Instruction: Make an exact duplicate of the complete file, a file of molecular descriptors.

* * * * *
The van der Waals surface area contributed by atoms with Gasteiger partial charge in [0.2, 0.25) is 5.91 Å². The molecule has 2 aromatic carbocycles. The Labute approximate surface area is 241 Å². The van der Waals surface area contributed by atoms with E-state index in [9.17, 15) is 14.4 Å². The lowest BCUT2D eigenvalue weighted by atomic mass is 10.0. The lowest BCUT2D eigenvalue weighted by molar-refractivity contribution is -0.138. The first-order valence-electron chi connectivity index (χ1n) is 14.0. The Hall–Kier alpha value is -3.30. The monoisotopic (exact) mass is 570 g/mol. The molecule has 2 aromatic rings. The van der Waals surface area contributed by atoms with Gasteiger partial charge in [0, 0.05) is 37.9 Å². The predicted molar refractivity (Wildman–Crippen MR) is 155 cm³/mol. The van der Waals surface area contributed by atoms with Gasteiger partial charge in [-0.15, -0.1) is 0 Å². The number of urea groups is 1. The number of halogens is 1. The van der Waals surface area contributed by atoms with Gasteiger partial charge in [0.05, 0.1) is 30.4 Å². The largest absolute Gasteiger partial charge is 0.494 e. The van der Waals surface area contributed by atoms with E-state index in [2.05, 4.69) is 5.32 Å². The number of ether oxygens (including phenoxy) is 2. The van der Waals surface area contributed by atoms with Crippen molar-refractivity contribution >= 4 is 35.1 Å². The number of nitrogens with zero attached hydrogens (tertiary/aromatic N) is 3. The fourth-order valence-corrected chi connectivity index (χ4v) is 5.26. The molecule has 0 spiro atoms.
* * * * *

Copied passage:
The van der Waals surface area contributed by atoms with Gasteiger partial charge in [0.2, 0.25) is 5.91 Å². The molecule has 2 aromatic carbocycles. The Labute approximate surface area is 241 Å². The van der Waals surface area contributed by atoms with E-state index in [9.17, 15) is 14.4 Å². The lowest BCUT2D eigenvalue weighted by atomic mass is 10.0. The lowest BCUT2D eigenvalue weighted by molar-refractivity contribution is -0.138. The first-order valence-electron chi connectivity index (χ1n) is 14.0. The Hall–Kier alpha value is -3.30. The monoisotopic (exact) mass is 570 g/mol. The molecule has 2 aromatic rings. The van der Waals surface area contributed by atoms with Gasteiger partial charge in [0, 0.05) is 37.9 Å². The predicted molar refractivity (Wildman–Crippen MR) is 155 cm³/mol. The van der Waals surface area contributed by atoms with Gasteiger partial charge in [-0.15, -0.1) is 0 Å². The number of urea groups is 1. The number of halogens is 1. The van der Waals surface area contributed by atoms with Gasteiger partial charge in [0.05, 0.1) is 30.4 Å². The largest absolute Gasteiger partial charge is 0.494 e. The van der Waals surface area contributed by atoms with E-state index in [2.05, 4.69) is 5.32 Å². The number of ether oxygens (including phenoxy) is 2. The van der Waals surface area contributed by atoms with Crippen molar-refractivity contribution >= 4 is 35.1 Å². The number of nitrogens with zero attached hydrogens (tertiary/aromatic N) is 3. The fourth-order valence-corrected chi connectivity index (χ4v) is 5.26. The molecule has 0 spiro atoms.